The first reason why I love Microsoft Power BI is because it’s just so darn simple. In my experience, being able to connect to 70+ data sources out of the box is super easy, because all of my data lives in one of these repositories. Whether your data lives in Excel, SAP BW, SQL Server, SalesForce or even Marketo, you can pull your data in to Power BI and create meaningful relationships, cleanse, and visualize your data in minutes. Also, with Power BI’s autodetect features, it can instantly create a data model for you to create and manage meaningful relationships in a safe, downstream, effective manner without needing granular SQL level expertise. The simplicity truly enables your Analysts like never before.

2. Power

Power BI has the ability to load millions of records into memory and process those quickly and efficiently. It can do this because of the way it stores and compresses the data once loaded. You may find that your original data set is twice or three times as large as your Power BI Workbook (.PBIX file), because Power BI uses very efficient compression. You can also essentially “build your car” in Power BI using Power Query. So, if your data isn’t exactly clean when you get it, you can click “Edit Queries” and pull up Power Query Transformations on top of your read-only datasets. Being able to promote headers, filter rows, fill columns, or split columns is just a fraction of the abilities you have at your fingertips directly in Power BI. When you’re done, close it up and you are ready create your visuals. It’s never been easier!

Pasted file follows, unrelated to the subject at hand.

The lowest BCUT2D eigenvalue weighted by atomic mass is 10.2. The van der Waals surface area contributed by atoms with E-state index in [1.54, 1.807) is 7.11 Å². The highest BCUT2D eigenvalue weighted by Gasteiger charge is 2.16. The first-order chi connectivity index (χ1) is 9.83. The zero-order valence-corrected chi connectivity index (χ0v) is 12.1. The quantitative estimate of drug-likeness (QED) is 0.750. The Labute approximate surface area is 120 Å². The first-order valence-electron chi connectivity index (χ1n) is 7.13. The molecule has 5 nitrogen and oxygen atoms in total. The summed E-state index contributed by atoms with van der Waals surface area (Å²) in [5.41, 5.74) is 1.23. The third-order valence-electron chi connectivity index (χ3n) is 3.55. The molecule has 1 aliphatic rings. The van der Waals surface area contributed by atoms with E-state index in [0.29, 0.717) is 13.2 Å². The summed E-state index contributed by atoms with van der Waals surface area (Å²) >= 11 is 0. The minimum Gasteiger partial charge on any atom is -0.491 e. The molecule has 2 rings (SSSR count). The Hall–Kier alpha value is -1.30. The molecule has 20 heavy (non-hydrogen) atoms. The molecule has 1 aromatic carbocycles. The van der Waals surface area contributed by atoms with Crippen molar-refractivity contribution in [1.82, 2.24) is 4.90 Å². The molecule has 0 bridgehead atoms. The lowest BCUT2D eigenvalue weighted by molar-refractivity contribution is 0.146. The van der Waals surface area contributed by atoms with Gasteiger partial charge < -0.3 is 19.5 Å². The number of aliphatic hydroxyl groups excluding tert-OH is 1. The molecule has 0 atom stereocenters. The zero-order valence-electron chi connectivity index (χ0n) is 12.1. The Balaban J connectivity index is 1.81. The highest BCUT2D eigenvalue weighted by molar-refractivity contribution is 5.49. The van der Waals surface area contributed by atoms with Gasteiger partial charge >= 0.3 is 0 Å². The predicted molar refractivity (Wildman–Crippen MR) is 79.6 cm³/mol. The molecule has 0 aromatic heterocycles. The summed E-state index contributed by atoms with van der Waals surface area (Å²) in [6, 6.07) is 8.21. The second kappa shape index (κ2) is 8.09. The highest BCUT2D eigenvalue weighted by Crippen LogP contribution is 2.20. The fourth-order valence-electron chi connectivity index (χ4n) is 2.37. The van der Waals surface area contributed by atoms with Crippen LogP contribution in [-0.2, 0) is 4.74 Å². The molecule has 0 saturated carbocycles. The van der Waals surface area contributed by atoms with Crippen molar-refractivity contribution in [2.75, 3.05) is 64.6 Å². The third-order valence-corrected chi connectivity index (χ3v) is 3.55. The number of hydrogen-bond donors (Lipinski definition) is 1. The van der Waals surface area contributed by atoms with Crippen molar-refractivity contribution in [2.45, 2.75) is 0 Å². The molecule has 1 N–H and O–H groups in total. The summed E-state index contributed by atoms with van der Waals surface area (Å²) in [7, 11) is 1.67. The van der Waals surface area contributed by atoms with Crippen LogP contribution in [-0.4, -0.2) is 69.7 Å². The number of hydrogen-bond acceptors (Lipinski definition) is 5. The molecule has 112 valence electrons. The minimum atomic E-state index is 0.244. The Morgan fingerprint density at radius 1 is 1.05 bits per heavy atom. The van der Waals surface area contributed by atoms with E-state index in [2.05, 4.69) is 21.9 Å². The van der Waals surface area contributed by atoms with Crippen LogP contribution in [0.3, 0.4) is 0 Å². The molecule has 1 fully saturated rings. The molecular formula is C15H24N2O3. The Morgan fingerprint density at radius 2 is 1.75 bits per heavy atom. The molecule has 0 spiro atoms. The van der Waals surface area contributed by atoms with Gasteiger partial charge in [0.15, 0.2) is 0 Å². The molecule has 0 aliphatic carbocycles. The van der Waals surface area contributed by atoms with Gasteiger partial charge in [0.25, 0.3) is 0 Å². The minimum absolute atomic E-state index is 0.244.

3. Custom Galleries and Themes